What is the programming language processing
Chapter 1: Programming languages
General basics of programming
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1.1 Structure and components
Information processing tools
If you take a close look at programming languages and compare them with one another, you will quickly see that there are great similarities. Programming languages consist of similar components. Once you have understood why these components exist and what their purpose is, it is no longer a problem to learn new programming languages later. The syntax, i.e. the technical terms, differ from programming language to programming language, but the underlying concepts that matter - with a few exceptions, of course - are not.
Why do you need programming languages? What is the point and purpose of programming languages? Programming languages are needed to develop computer applications. In general, computer applications can be reduced to the lowest common denominator: Computer applications process information. It doesn't matter whether you are dealing with a browser, a word processor, a computer game or a control system for nuclear power plants, in the end it is simply about processing information.
In order to develop computer applications that can process information, appropriate tools are required. Programming languages provide these tools.
Information can only be processed meaningfully if information can also be saved. Computer applications must be able to memorize information, for example in order to be able to access previously stored information later in the course of the program. If, for example, any complicated calculations would lead to an intermediate result, which is followed by other calculations in the program before the intermediate result is used later, this intermediate result must be recorded somewhere in the program later. Without saving information, calculated results would be permanently lost. The tool that all programming languages make available to temporarily store information in a program is called variables.
While variables only allow information to be stored, programming languages must provide even more tools - because computer applications should not just store information, but process it. Each programming language therefore provides a whole range of predefined operators. These operators are more or less cryptic characters that are assigned a very specific meaning in the programming language. Variables can now be linked with these operators. Depending on the operator, this link is carried out one way or another and eventually leads to a new result. The information in the two linked variables is calculated by the operator and can then be stored in a third variable, for example.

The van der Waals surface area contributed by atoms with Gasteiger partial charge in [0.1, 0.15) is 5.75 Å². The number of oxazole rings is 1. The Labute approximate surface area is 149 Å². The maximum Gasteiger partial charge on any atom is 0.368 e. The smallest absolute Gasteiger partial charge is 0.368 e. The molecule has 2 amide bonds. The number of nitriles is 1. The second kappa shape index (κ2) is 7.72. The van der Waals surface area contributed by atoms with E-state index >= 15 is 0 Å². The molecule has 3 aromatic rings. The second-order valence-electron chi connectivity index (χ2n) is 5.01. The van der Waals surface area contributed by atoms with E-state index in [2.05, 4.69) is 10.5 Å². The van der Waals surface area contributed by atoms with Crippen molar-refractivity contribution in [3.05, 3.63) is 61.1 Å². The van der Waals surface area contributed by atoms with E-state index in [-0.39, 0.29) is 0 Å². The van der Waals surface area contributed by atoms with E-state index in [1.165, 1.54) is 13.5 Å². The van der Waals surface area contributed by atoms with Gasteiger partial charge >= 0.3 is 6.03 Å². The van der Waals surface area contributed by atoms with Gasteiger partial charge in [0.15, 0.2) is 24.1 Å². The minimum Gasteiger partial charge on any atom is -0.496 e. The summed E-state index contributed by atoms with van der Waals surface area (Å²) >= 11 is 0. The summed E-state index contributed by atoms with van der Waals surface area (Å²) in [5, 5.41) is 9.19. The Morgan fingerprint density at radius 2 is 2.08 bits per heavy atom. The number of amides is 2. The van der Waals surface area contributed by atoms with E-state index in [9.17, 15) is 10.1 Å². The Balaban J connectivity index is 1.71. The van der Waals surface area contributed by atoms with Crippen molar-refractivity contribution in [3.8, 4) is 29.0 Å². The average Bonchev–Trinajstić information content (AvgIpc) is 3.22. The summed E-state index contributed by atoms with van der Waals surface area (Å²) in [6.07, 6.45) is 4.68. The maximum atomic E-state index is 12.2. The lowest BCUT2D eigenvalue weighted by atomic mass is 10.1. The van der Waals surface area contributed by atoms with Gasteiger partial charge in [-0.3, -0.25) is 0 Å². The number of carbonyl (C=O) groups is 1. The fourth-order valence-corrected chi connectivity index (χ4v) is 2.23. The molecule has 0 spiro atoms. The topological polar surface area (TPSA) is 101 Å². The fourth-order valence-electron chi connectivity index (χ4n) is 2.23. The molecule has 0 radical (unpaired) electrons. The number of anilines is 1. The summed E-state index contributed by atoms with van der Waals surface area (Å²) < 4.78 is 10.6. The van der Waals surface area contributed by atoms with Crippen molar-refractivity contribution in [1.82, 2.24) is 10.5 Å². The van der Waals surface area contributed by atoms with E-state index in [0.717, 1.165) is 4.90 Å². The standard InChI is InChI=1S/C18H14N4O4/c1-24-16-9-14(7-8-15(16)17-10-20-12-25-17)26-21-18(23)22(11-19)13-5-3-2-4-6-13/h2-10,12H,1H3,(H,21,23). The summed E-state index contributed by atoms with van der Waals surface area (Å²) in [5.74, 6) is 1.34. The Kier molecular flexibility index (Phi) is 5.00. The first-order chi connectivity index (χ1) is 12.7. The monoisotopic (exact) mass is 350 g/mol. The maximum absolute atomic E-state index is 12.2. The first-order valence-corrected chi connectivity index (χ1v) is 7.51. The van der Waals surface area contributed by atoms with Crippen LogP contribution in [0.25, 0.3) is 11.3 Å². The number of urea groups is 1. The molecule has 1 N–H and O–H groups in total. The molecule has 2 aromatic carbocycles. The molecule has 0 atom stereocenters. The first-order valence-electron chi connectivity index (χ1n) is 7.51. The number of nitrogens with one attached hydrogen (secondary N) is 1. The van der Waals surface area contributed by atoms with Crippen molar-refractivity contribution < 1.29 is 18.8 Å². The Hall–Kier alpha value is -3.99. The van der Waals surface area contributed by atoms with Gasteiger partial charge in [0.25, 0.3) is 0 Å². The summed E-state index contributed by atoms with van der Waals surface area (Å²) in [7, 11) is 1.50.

You can do a lot with variables and operators and develop real computer applications - for example a mathematical program that adds numbers. However, if you want to write software that asks the user to enter a password and, depending on the password, allows access to protected files, variables and operators are not sufficient to write such a program. The problem is, you have a choice to make in your program. Depending on the password entered, access to the files must be permitted or not - that depends entirely on whether the user knows the correct password. Fortunately, programming languages now also offer a tool that checks conditions and executes different code as a function of these. This tool is called control structures. With control structures, conditions can be checked, for example the input of the user to see whether it matches the actual password. With control structures, branches in the code are possible - code can be skipped or even repeated. Programs no longer run stupidly from top to bottom, but branch out depending on the conditions that are checked in control structures.
Variables, operators and control structures - you don't actually need them anymore to develop computer applications. Unfortunately, software development is quite a complicated story. The larger the programs to be developed, the more difficult it becomes to write error-free code. The complexity in programs that consist of thousands of lines of code can hardly be grasped by the human programmer. Programming languages therefore offer another tool to get the complexity under control. The code that the programmer develops can be broken down into small, neat bits. So instead of writing the entire program in one fell swoop, it is broken down into small modules, which can then be easily surveyed and understood. The tool at issue is called a function in programming languages. Functions structure the code and make it clearer.
There are programming languages that are finished at this point. They offer variables, operators, control structures and functions and thus everything you need to develop full-fledged computer applications. Such programming languages are called procedural programming languages. Procedure is another term for function and refers to the fact that the highest and best design element in these programming languages is precisely the functions. Well-known procedural programming languages are C, Pascal and Basic.